Performance based earn-out payments over the next three years could make this deal worth $155 million.
Opera Software today announced that it has acquired Skyfire Labs, a rival in the mobile browser space, in a deal that could be worth as much $155 million when all the checks are written. The Norwegian browser maker agreed to pay $50 million in cash and stocks upfront (including $8 million in cash on the Skyfire balance sheet), and will also make performance based earn-out payments over the next three years that could ultimately value the deal at $155 million.
Opera is pulling its Presto browser engine and replacing it with WebKit.
Opera Software today put the world on notice that its Presto rendering engine will be making a disappearing act. Going forward, Opera will make a "gradual transition" to WebKit, as well as Chromium, for just about every upcoming browser release for smartphones and computers, the Norwegian browser maker announced today. The engine replacement was mentioned as an aside to the fact that Opera's collection of browsers across all products now boast 300 million users.
The next version of Chrome features the Web Speech API for developers.
Other than a U-Haul truck full of bug fixes, Google's Chrome 24 didn't really introduce any uber exciting features to the masses. There was an update to Flash, some speed improvements, and not much else. Such is the side effect of having rapid fire browser releases, but lest you find yourself overly jaded these days, Chrome 25 looks to be a little more interesting with the inclusion of the Web Speech API for developers.
Don't look now, but 64-bit Firefox nightlies are set to return.
Mozilla in November made the decision to pull the plug on 64-bit Firefox for Windows, disabling 64-bit nightlies because of a lack of resources required to make it worthwhile. What Mozilla didn't anticipate was that there would be "significant negative feedback" from the online community, and because of that, the open source browser maker said it's willing to make a compromise.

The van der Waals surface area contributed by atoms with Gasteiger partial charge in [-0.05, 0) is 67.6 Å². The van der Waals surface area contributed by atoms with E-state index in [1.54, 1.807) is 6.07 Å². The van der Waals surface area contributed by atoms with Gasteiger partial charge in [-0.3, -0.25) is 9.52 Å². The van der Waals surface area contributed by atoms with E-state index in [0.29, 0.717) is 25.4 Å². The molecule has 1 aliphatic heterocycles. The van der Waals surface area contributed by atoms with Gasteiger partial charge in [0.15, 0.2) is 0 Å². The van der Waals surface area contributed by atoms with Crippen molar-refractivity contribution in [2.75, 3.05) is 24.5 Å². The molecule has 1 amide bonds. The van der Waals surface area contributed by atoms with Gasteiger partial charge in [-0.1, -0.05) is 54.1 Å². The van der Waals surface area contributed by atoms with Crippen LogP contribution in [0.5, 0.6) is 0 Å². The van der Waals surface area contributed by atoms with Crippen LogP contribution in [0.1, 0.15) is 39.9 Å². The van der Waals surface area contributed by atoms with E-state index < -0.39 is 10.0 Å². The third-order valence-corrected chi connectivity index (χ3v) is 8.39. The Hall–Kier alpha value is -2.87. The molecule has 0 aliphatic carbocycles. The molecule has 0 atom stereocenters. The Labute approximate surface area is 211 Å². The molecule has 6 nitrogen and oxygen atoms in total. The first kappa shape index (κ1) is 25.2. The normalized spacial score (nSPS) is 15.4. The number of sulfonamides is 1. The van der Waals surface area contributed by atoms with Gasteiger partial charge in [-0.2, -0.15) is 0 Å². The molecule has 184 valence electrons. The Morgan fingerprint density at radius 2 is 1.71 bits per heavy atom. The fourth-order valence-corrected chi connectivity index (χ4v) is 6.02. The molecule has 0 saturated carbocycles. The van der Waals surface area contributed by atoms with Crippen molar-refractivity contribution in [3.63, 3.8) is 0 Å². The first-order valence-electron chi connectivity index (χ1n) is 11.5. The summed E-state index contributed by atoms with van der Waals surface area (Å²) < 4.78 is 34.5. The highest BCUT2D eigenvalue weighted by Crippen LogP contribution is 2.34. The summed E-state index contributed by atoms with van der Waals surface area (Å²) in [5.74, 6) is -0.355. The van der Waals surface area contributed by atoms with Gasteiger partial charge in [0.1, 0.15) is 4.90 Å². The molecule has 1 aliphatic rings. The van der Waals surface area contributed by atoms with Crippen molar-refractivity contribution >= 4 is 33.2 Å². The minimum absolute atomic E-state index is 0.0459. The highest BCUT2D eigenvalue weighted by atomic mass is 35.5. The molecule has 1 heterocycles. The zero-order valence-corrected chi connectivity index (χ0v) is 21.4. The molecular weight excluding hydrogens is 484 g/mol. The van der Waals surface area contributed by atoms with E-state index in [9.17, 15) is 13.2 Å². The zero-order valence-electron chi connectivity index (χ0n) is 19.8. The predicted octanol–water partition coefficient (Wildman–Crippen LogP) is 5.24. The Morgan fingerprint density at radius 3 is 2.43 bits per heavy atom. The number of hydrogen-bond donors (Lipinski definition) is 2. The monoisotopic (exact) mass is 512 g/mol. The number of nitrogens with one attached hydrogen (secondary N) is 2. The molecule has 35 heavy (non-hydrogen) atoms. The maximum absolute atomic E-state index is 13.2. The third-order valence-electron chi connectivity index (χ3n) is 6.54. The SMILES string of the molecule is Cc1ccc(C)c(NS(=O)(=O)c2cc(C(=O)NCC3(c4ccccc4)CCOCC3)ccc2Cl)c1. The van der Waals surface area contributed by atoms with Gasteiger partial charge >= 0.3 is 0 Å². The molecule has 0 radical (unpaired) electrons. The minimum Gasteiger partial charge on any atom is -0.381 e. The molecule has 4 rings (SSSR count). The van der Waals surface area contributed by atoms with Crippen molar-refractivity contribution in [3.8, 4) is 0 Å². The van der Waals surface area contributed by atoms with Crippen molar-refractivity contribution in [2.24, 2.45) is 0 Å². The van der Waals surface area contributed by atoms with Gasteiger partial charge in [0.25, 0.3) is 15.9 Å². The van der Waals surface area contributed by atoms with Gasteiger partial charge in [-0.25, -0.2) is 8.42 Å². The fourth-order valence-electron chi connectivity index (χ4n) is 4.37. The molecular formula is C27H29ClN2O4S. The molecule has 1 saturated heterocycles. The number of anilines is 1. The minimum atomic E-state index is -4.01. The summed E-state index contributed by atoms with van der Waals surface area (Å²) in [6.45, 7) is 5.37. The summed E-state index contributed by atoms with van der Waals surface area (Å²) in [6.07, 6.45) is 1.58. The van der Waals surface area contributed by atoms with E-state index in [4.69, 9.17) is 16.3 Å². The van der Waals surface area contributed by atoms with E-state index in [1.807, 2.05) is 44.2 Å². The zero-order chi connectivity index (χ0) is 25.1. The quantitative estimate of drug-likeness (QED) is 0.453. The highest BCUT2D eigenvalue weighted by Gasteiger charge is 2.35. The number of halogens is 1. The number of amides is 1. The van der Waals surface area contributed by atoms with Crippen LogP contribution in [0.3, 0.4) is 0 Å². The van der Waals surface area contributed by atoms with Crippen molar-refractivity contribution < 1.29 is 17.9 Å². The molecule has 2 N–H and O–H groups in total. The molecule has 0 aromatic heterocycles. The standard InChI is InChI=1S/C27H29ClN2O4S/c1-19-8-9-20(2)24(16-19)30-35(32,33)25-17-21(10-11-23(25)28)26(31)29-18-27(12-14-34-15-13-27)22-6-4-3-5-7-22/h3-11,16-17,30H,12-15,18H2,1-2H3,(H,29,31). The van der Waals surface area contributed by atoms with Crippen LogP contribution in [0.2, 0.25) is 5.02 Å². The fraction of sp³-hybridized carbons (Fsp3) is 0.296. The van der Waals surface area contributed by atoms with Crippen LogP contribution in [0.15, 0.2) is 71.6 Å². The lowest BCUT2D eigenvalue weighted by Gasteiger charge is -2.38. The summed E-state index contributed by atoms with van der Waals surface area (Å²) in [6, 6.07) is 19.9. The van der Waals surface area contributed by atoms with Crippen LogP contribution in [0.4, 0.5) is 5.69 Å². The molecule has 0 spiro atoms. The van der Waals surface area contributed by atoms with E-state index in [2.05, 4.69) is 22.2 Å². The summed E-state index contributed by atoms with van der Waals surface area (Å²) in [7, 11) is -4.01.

In terms of market share, Mozilla Firefox and Google Chrome have been trading blows, angling for the coveted second place title all year. Firefox has continued to decline, but loses on all sides are leveling out, and Chrome isn’t seeing the huge gains it once did. This has given Mozilla the confidence they need going into 2013. Vice President of Engineering Johnathan Nightingale shared his own opinion on what they got right, and which of the company's many new initiatives have been resonating well with the Firefox community.
Turn out the lights, the 64-bit Firefox party is over. After developers discussed the topic in a somewhat lengthy thread, Mozilla has decided to shelve any and all work related to 64-bit versions of the Firefox browser. That includes nightly and hourly releases. Developer Benjamin Smedberg first proposed the idea of ceasing 64-bit development due to the builds being "a constant source of misunderstanding and frustration."
Once arguably the most widely used web browser in the world, Microsoft’s Internet Explorer has witnessed a precipitous decline in usage over the past few years; where the browser accounted for 95 percent of the browser market at its peak in the early naughties, its current market share is estimated to be somewhere between 27.4 percent and 54.13 percent. But in certain parts of the world, it’s still, hands down, the most used browser. South Korea is one such place.
If you've long since switched to Chrome or Firefox and have been flirting with the idea of giving Microsoft's Internet Explorer browser another glimpse, now is a good time to do so. Microsoft released the preview version of IE10 to Windows 7 today, keeping with the mid-November time frame the Redmond software maker announced a month ago in an MSDN blog post.
Opera 12.10 dashes to the desktop today, and there are plenty of feature enhancements for both Windows and Mac users alike. Chief among them is basic touch support in Windows 8, so if you're rocking a touchscreen monitor, you can pinch-to-zoom the browser. Over in Apple's orchard, Opera 12.10 introduces support for "Retina" displays and plays nice with the Notification Center in the newest version of Mac OS X.